Lead Pastors of Life Ticket Church, Dorian and Leah Baker (center) stand with Town of Herndon Mayor Lisa C. Merkel, Vice Mayor Sheila Olem (right of Baker), other Councilmembers and town staff after accepting the Town of Herndon Proclamation "African American History Month February 2019" during the Herndon Town Council Meeting on Feb. 12.
Photo by Mercia Hobson.
The Town of Herndon celebrated African American Month on Feb. 12, 2019, during the Town Council Meeting. The Mayor and Town Council proclaimed "African American History Month February 2019" to emphasize the importance of remembering the accomplishments and contributions by African Americans.
Commenting on recent events during the last few weeks in Virginia, Mayor Lisa C. Merkel said, "There is much work to do, and I hope there's a conversation that started. We are going to heal together and continue to uphold each other because I believe it was, as Mr. McKenna (town councilmember) said, ‘We're all here for the same reasons, trying to make it a better place.’”
Dorian and Leah Baker, Lead Pastors of Life Ticket Church in Herndon, attended the town council meeting to accept the Proclamation read by Vice Mayor Sheila Olem.
“...We honor those who played a critical role in the creation of our nation through their labor, leadership, patriotism, intellect and artistic endeavors; and we acclaim the sacrifice, strength, accomplishments, and unyielding spirit of our nation's greatest civil rights leaders," read Olem.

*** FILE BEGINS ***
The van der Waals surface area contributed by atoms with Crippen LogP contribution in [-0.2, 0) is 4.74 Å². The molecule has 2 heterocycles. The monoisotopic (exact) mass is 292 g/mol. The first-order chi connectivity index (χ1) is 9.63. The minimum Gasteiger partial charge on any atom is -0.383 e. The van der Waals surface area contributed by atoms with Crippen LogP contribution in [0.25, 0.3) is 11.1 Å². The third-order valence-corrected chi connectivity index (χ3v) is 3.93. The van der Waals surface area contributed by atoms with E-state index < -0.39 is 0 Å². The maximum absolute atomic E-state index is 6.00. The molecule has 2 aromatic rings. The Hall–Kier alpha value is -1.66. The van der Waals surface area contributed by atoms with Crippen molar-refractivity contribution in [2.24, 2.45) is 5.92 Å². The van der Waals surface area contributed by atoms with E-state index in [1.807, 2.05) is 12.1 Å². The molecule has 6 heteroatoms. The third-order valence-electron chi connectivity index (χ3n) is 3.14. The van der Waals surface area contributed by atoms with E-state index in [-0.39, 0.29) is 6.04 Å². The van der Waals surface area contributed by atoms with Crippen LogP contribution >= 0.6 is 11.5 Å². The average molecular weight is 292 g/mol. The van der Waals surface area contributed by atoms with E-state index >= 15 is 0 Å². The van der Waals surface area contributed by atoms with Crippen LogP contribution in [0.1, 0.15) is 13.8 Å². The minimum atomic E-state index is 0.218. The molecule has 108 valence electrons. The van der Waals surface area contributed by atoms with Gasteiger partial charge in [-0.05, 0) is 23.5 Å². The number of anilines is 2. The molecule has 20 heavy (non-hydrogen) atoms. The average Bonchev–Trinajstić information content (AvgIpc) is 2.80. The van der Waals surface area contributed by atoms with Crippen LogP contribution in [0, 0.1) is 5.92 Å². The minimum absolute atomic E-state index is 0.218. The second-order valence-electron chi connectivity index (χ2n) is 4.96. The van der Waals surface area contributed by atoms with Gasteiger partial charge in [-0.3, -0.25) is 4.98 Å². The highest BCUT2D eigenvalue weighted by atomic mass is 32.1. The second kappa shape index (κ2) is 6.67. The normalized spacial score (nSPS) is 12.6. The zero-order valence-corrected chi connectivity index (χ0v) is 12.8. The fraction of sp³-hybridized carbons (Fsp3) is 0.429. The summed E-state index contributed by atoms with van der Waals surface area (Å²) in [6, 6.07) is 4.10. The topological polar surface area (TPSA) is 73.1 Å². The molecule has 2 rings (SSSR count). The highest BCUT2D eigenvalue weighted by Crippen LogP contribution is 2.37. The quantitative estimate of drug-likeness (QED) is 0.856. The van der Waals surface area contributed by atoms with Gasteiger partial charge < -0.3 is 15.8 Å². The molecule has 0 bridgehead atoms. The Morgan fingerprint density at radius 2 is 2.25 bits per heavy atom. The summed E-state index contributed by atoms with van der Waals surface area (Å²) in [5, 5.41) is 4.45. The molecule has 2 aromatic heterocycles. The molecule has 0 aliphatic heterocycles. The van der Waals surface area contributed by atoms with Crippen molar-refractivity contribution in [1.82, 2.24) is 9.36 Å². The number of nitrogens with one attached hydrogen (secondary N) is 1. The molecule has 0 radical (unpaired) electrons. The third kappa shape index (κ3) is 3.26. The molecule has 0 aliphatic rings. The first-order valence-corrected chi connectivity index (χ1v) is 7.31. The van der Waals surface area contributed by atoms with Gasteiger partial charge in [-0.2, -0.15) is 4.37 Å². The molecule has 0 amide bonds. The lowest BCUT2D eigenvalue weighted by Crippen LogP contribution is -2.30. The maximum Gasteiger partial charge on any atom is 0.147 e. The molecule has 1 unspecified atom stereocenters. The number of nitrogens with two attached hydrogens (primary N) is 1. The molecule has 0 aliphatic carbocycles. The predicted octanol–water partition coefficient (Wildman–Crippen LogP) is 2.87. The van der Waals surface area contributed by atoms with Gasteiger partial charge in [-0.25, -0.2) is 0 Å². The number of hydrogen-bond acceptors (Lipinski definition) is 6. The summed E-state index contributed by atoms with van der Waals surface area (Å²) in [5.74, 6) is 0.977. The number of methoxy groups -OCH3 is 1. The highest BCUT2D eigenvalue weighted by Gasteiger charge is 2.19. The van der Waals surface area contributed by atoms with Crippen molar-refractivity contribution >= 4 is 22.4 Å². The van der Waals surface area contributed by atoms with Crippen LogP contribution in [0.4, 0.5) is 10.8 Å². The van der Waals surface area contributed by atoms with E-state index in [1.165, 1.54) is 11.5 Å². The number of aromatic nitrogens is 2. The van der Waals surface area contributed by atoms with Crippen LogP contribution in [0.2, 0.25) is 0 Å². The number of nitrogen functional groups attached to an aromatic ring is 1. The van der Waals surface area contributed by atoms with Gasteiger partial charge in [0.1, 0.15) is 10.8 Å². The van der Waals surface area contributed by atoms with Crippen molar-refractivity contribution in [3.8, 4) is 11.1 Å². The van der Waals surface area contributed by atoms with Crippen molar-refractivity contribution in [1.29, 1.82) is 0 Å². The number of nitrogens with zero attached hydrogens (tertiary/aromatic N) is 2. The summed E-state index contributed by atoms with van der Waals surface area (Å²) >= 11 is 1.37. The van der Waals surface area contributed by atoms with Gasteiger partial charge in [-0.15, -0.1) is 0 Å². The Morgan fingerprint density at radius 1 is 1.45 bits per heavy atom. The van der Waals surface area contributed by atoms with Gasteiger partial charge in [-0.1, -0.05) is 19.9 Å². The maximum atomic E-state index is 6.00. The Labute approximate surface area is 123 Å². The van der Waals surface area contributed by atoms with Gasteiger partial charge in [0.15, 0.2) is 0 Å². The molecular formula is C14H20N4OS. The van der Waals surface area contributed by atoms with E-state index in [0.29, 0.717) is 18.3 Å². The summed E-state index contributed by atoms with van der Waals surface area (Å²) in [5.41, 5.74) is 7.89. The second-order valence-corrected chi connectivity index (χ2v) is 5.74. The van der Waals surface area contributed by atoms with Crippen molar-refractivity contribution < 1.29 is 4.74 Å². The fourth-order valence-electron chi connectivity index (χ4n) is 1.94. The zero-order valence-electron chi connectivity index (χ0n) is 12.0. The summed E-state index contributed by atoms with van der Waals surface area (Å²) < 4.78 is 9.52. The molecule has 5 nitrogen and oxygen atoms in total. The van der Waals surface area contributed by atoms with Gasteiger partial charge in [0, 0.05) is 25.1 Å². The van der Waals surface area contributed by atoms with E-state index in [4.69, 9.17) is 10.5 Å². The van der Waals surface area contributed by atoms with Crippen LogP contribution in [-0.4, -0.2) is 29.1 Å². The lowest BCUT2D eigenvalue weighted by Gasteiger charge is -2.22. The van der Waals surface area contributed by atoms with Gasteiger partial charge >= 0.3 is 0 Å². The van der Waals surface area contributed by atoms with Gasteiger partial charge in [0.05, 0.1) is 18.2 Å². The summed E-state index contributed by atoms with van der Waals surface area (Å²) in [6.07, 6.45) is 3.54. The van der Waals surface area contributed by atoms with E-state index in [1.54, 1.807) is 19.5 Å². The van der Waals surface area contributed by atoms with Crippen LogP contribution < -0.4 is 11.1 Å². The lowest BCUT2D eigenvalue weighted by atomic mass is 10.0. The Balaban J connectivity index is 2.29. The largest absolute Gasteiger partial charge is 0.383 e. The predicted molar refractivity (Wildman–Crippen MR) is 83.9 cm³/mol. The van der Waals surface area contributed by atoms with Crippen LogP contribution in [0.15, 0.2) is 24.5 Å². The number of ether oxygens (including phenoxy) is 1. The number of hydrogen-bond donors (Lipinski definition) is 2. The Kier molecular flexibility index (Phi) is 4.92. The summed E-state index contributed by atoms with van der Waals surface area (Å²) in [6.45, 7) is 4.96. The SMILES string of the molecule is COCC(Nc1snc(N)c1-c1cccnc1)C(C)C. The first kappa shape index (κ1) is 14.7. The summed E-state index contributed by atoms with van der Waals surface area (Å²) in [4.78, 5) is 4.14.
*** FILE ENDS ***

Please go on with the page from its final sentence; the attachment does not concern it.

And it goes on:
Accepting the Proclamation, Dorian Baker said, "Last year… I felt like I came as a son of Virginia and tonight I really feel as I am a son of Herndon...Dates matter." Baker reminded the audience how in 1869 the Virginia General Assembly authorized the State Superintendent and State Board of Education, then Fairfax County, to start opening public schools, and how like other counties, there were two sets of schools in the county, one for white students and one for black students. Baker recounted that between 1860 and 1900 in Fairfax County one-room schools served African American children with enrollments as high as 408 students and up to 1150 students 1890 in the one-room schools.
Most importantly, Baker recalled how a set of 1881 Herndon Town Council minutes showed the council approved an expense of "$15.50 for wood that was furnished to the colored school," he said. The reason he shared these dates, Baker said, "Is because dates matter. And this date, tonight in 2019 will matter... The minutes will show that this Town Council and the people of Herndon honored the history and honored the people that have served and fought and worked to allow people like myself and my family and our church to be in a position that we are today.
"I'm humbled; I'm honored. This is truly not a reward I am receiving, but it is an acknowledgment of all the service and hearts of people who have come before us. So we say thank you, on behalf of my wife Leah and Life Ticket Church and the people of the Town of Herndon. Thank you."